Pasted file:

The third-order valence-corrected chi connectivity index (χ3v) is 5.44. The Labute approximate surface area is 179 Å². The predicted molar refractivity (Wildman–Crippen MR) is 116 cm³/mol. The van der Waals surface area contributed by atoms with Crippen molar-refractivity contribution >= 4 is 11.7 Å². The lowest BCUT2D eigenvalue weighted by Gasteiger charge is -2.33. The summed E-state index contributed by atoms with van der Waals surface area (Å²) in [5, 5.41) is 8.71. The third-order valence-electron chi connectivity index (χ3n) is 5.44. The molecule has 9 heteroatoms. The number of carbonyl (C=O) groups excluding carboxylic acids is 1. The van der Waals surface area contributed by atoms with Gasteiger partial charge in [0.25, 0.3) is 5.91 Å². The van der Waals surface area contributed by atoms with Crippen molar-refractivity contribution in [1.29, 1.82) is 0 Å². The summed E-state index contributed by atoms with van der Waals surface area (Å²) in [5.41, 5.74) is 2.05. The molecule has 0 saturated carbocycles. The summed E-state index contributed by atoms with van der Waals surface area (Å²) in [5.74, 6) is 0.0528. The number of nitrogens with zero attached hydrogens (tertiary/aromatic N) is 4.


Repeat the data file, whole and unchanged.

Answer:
The third-order valence-corrected chi connectivity index (χ3v) is 5.44. The Labute approximate surface area is 179 Å². The predicted molar refractivity (Wildman–Crippen MR) is 116 cm³/mol. The van der Waals surface area contributed by atoms with Crippen molar-refractivity contribution >= 4 is 11.7 Å². The lowest BCUT2D eigenvalue weighted by Gasteiger charge is -2.33. The summed E-state index contributed by atoms with van der Waals surface area (Å²) in [5, 5.41) is 8.71. The third-order valence-electron chi connectivity index (χ3n) is 5.44. The molecule has 9 heteroatoms. The number of carbonyl (C=O) groups excluding carboxylic acids is 1. The van der Waals surface area contributed by atoms with Gasteiger partial charge in [0.25, 0.3) is 5.91 Å². The van der Waals surface area contributed by atoms with Crippen molar-refractivity contribution in [1.29, 1.82) is 0 Å². The summed E-state index contributed by atoms with van der Waals surface area (Å²) in [5.41, 5.74) is 2.05. The molecule has 0 saturated carbocycles. The summed E-state index contributed by atoms with van der Waals surface area (Å²) in [5.74, 6) is 0.0528. The number of nitrogens with zero attached hydrogens (tertiary/aromatic N) is 4.